At 6:45PM Jawn pulled into camp. He had gone first to Bungalow, and, without having seen the Man Van or his neighbor, Mr. Rogers, he pondered, “WWUAD?” His first inclination was to drive up to Weitas Creek. If I wasn’t there he would proceed downriver to Washington Creek Campground. His intuition was sound, and we toasted his arrival with a couple of Hamm’s (the beer refreshing) from his cooler. He remarked that Bungalow was quite the congregation of people, and hadn’t been surprised to discover that I wasn’t there. He also noted that there seemed to be a lot of people on and around the river. I agreed.
After Jawn unpacked his truck it dawned on him that he’d forgotten something fairly significant. But Jawn is a sunny optimist and shrugged off the matter. Later that evening, after discussing Bigfoot at great length, and telling lies around the fire, we retired to the comforts of the Man Van. I offered a light jacket and an extra pillow to help ease the severity of situation facing him: a night without a sleeping bag. Despite that the day had been near 90F, the nighttime temps would cool considerably, making for good sleeping…unless one is chilled to the core for lack of insulation. Jawn wrapped himself in a couple jackets and gave the thumbs up.
At one point during the wee hours just before dawn—when it tends to be the coldest—Jawn got up and removed the seat cover from his truck, returning to his bunk where he wrapped the seat cover around his legs in a vain attempt to trap some body heat. Suffice it to say he spent a near sleepless night. I hadn’t even heard him get up as I slept rather soundly—if not a tad bit warmly— in the comfort of my sleeping bag. When arose at 6:45AM I observed a semi-comatose rommate, his lips blue. I checked for and found a pulse, so I proceeded to make coffee and heated water for oatmeal. When he emerged from the van Jawn was semi-coherent; his motor skills slightly delayed. Probably a mild case of hypothermia, which gradually eased as he warmed himself by the morning fire. There was no need to ask how his night had gone.
We were scheduled to meet up at Bungalow with Jawn’s brother-in-law, Clem, (named for his
propensity for pushing his supply of Clementine oranges on us generosity in sharing his supply of Clementine oranges) and Clem’s eldest son, Droo. We drove the few short miles down to Mr. Roger’s Neighborhood, where we encountered Mr. Rogers himself. To make a long story short, we came away from the encounter armed with a sleeping bag for Jawn, who was still moving slowly. He noted that he felt like a snake: all he wanted was to seek out a rock in the sun. But we had fish to chase, which we would do after we found Clem and Droo, which we did a short while later. Clem noted that there were more people on the NF Clearwater than he’d seen before. Hmmm. He then offered us an orange.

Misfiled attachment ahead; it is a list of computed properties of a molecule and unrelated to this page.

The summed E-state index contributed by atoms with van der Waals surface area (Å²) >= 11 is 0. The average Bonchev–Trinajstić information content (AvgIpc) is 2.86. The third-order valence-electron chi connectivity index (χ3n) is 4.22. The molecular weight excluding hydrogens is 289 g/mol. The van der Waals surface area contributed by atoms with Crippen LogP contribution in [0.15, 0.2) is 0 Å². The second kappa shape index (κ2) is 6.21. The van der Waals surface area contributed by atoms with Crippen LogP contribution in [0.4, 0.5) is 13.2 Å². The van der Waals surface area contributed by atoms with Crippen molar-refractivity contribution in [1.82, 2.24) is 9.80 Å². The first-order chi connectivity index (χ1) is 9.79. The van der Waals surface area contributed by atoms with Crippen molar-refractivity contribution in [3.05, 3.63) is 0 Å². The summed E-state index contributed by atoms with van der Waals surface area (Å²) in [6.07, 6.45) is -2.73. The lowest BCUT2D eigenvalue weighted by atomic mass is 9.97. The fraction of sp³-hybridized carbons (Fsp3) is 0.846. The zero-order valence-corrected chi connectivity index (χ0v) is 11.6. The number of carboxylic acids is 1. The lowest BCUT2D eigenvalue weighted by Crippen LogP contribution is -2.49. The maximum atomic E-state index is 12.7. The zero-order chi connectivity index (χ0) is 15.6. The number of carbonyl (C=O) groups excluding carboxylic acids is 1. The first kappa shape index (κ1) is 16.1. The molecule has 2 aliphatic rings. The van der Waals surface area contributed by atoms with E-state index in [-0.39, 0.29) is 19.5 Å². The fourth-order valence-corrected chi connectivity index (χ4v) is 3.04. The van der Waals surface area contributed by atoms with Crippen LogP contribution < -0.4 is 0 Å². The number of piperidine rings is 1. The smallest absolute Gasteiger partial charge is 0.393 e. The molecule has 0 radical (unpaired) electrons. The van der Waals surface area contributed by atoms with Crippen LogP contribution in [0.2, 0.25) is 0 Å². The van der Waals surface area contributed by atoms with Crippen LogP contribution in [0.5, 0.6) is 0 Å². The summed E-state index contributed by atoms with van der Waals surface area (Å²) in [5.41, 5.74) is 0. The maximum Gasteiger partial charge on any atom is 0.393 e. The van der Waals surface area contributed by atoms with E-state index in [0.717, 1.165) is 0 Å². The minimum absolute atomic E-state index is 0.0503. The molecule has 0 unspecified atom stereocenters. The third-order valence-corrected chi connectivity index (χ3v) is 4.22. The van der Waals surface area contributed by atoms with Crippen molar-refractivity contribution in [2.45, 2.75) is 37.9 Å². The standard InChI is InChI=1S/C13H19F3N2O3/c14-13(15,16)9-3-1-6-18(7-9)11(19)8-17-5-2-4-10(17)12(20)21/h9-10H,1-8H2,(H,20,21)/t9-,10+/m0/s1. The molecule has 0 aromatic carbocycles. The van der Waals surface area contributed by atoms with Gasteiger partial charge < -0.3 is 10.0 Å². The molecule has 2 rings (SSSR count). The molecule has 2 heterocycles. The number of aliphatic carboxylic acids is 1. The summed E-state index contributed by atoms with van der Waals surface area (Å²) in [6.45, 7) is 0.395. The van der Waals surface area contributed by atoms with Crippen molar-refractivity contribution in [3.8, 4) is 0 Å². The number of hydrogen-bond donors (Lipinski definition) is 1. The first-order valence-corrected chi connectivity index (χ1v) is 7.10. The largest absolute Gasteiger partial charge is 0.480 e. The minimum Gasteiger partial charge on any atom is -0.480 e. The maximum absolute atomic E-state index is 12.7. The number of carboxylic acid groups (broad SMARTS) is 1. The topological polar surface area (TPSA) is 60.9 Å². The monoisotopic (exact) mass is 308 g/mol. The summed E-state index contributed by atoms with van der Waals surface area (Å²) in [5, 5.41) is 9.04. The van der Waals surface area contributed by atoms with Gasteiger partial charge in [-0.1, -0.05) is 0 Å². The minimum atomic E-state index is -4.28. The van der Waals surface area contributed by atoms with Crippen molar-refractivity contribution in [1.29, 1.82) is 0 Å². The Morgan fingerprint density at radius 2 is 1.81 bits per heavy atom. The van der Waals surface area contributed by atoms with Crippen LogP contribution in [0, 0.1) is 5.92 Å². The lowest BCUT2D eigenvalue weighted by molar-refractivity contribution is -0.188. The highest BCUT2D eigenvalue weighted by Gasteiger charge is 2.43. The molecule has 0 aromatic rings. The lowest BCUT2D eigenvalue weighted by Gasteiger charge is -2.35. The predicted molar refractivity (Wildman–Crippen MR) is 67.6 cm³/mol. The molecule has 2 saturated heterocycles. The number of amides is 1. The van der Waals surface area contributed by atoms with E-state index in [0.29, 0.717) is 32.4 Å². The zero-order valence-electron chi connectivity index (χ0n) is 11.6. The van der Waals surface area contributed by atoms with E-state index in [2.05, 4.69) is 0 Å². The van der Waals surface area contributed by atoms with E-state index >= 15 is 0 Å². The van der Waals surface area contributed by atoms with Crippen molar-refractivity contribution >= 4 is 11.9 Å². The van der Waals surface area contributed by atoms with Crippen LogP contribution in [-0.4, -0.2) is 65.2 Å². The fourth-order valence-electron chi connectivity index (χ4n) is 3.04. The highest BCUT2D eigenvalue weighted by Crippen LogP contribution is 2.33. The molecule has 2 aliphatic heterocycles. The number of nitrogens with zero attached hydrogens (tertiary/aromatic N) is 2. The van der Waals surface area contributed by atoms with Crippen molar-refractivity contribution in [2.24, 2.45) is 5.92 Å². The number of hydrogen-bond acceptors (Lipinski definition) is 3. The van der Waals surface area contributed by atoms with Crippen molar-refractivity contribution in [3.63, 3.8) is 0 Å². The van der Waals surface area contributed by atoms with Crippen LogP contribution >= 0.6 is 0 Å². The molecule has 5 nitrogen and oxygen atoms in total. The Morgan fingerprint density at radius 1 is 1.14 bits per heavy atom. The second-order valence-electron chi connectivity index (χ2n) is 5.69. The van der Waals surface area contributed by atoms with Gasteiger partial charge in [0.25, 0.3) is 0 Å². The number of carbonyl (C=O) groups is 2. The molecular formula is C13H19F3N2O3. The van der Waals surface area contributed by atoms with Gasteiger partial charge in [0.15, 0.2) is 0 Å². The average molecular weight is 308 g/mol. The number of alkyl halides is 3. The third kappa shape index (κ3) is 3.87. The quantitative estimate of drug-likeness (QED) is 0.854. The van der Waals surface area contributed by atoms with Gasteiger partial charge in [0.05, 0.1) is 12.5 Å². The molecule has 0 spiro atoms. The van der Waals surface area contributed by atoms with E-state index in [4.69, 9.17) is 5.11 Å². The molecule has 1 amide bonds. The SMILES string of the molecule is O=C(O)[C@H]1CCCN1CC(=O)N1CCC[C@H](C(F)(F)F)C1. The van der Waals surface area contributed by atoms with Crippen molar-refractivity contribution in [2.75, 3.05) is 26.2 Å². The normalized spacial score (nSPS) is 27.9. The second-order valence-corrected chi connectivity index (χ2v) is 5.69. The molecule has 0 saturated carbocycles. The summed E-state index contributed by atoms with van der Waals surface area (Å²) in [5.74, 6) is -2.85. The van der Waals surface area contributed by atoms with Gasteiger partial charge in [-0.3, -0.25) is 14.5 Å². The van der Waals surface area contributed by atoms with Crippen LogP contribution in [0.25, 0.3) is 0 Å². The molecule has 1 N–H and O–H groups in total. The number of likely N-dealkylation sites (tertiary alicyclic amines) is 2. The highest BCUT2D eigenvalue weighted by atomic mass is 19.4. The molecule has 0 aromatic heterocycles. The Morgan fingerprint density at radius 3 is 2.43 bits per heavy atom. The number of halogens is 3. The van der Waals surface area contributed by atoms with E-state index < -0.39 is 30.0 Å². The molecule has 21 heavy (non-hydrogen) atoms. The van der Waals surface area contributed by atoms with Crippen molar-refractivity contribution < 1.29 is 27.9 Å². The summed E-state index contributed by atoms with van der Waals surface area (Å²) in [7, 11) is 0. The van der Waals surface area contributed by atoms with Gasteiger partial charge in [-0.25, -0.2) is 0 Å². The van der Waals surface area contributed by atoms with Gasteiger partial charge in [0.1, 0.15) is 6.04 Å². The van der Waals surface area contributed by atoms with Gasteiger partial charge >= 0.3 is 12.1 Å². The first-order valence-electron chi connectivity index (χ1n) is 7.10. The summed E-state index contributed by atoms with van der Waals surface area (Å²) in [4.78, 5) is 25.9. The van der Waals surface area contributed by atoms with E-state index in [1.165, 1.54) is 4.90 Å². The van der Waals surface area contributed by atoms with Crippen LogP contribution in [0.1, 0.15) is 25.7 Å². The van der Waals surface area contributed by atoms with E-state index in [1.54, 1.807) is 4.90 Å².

We didn’t get onto the river until 9:30AM, by which time the sun was well up in the sky, leaving little shady water. We did find a few good runs and all got into fish: most of the which were small, ranging from 8-12 inches. Clem and Droo, in particular, found a pod of rising fish in one run and put on quite a catching clinic. Droo caught what he alleged was a solid 16-17″ fish, although I didn’t see the fish. Obviously
I questioned his integrity I took his word for it. He seemed to be quite an accomplished young angler so I had no reason to doubt his claims.
Come lunch time Jawn had fully regained his target body temperature of 98.6F, and—with fully functioning motor skills—made sandwiches for us all back at camp. As we were eating, Mr. Brown strolled through camp, dressed in a manner to suggest he had been out fishing. We exchanged niceties and inquired how the fishing had been. Mr. Brown had hiked a ways up Weitas Creek (a tributary of the NF Clearwater) where he caught a few fish: “Nothing too big—mostly browns.” When I heard that I cocked a raised eyebrow toward Jawn, who choked back a hearty guffaw. Knowing full well that the only trout in these rivers are westslope cutthroats (and bull trout, which aren’t really a trout), we had a good chuckle after Mr. Brown had returned to his camp on the other side of the Hummers. We ate a few Clementines as lunch dessert, after which we drove back upriver to Kelly Forks, into Black Canyon. We fished there until the sun went off the water, landing a few more fish, though nothing bigger than 10″ for me. I was shunned by a couple larger fish that wanted nothing to do with anything I threw their way. I finally hooked into a good fish, but before I could even see it, it snapped my 5x cleanly (it was probably a huge brown). Jawn managed a couple nice 12-14″ fish that seemed like absolute hawgs compared to what I’d caught.